Mission critical projects have, for a long time, been a significant source of revenue for contractors. Many of the top general contractors in the world market their specific ability and expertise in building mission critical-projects.

Mission critical is a term given to facilities that require perfect uptime every hour of every day – airports, data centers, hospitals, etc. – and these projects require a "mission critical mindset" from the contractors awarded the opportunity to build them. They understand the client’s needs, they’ve built hundreds of mission critical projects, and they are always looking ahead of the curve to evaluate and implement technology that will lead to successful outcomes.

Staying ahead is crucial for contractors and asset owners involved in mission critical construction as the demand for these types of projects – specifically data centers – has been and will continue to increase. 

Why Mission Critical?

Managing a data center project requires intricate design and meticulous planning to ensure that everything is built to plan, on schedule, and within the budget. Delays in getting data centers online on time can cost up to thousands of dollars each day, with experts estimating an average cost of $5,600 per minute of downtime.

The data centers that we are building today are megaprojects. They are multistory structures consisting of thousands of servers and storage units. Ask anyone who has worked on a data center project and they will tell you that it’s one of the most complex projects to build. Data centers are massive structures with evolving and increasing demands being placed on them.

Demand for data centers is arguably at an all time high, and rising. Demand for data centers in the US alone is forecasted to grow by 10% a year until 2030.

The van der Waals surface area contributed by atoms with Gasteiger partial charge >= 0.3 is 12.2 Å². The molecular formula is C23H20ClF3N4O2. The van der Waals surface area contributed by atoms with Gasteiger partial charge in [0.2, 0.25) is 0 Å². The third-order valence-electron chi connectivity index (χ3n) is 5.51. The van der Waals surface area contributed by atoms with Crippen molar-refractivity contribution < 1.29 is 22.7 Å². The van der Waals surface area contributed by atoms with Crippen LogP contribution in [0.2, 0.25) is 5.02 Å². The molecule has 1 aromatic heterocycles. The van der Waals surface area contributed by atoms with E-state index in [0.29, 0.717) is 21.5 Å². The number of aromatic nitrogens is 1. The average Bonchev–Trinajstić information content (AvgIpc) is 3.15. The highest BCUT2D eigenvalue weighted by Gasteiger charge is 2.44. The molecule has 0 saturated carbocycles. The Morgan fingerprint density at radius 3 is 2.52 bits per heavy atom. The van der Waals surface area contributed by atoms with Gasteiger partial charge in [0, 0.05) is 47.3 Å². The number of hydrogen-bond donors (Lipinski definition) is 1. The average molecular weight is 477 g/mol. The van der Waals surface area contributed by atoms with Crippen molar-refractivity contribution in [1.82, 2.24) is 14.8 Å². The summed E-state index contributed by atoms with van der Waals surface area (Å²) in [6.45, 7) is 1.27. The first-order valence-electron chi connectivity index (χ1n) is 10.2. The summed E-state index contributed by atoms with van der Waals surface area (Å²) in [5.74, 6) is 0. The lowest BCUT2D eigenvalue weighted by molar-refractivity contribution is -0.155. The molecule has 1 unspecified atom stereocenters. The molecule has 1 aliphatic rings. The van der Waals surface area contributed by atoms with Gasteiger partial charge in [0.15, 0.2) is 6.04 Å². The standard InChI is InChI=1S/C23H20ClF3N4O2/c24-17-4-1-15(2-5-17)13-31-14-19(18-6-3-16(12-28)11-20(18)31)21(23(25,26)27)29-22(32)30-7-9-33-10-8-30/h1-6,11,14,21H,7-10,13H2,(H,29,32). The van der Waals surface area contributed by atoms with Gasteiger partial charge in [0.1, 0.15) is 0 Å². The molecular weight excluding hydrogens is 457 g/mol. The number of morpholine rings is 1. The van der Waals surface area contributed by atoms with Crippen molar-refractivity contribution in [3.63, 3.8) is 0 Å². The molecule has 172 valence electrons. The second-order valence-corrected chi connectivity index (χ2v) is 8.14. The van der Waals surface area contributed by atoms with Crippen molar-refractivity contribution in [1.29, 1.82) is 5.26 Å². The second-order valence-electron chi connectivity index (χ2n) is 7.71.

“A new computing era has begun. Companies worldwide are transitioning from general-purpose to accelerated computing and generative AI," said Jensen Huang, Nvidia founder and CEO.  

We are living in a time where everyone relies on technology – and the computing power required to support it – in order to live and work. Our demand on technology appears to be growing exponentially, and that growth will require us to build more and more data centers and other infrastructure required to sate the demand for connectivity and online collaboration.

Using Technology to Keep Up With Demand

The new computing era we find ourselves in is driving extremely high demand for data centers; whether it is a greenfield project or a retrofit of existing facilities. These are complex structures to design and build.

We’re seeing the adoption of augmented reality (AR) technology among construction teams and asset owners of large, complex projects. The budgets attached to each project are in the multimillion to billion dollar range, they have tighter schedules due to the importance of each facility's operational functions, and they require coordination between hundreds of trade partners.

The construction industry is still quite to reliant on 2D drawings to build three-dimensional structures, and the reliance has negatively impacted project budgets and schedules. Despite the fact that millions of dollars are invested into the creation of a 3D model to coordinate the preconstruction phase of data centers, there’s a sizable gap between getting 3D models into the hands of the builders. Moving away from a reliance on 2D drawings and towards a future where accuracy is everything is our goal at XYZ Reality.

While working on a hyperscale data center project, the team at Georg Fischer was able to bring the site concept to its fabrication facility through the use of augmented reality technology. This allowed GF to fabricate the data center’s plant rooms to their exact specifications, show the work to their client, and have complete confidence that the work was done right before shipping it out to the site to be installed. 

At a time when demand for mission critical construction is so high, the builders and asset owners that truly innovate will differentiate themselves from the rest and emerge as leaders within the construction industry.

Steve Jobs said “Innovation distinguishes between a leader and a follower.” This will permeate the industry and allow other companies to take advantage of the work of an innovator by adopting the technologies and processes they have proven to work.

The largest developers of data centers have implemented XYZ's augmented reality approach to collaboration on projects valued at over $9.5 billion in total. 

As data continues to play a pivotal role in the digital age, the construction of data centers and other mission critical projects will remain a challenging yet vital endeavor to support the world's evolving technological landscape.

The technology adopted by innovative builders and owners during this current moment in time will push the construction industry forward.

David Mitchell is founder and CEO of XYZ Reality, an augmented reality construction collaboration and coordination tool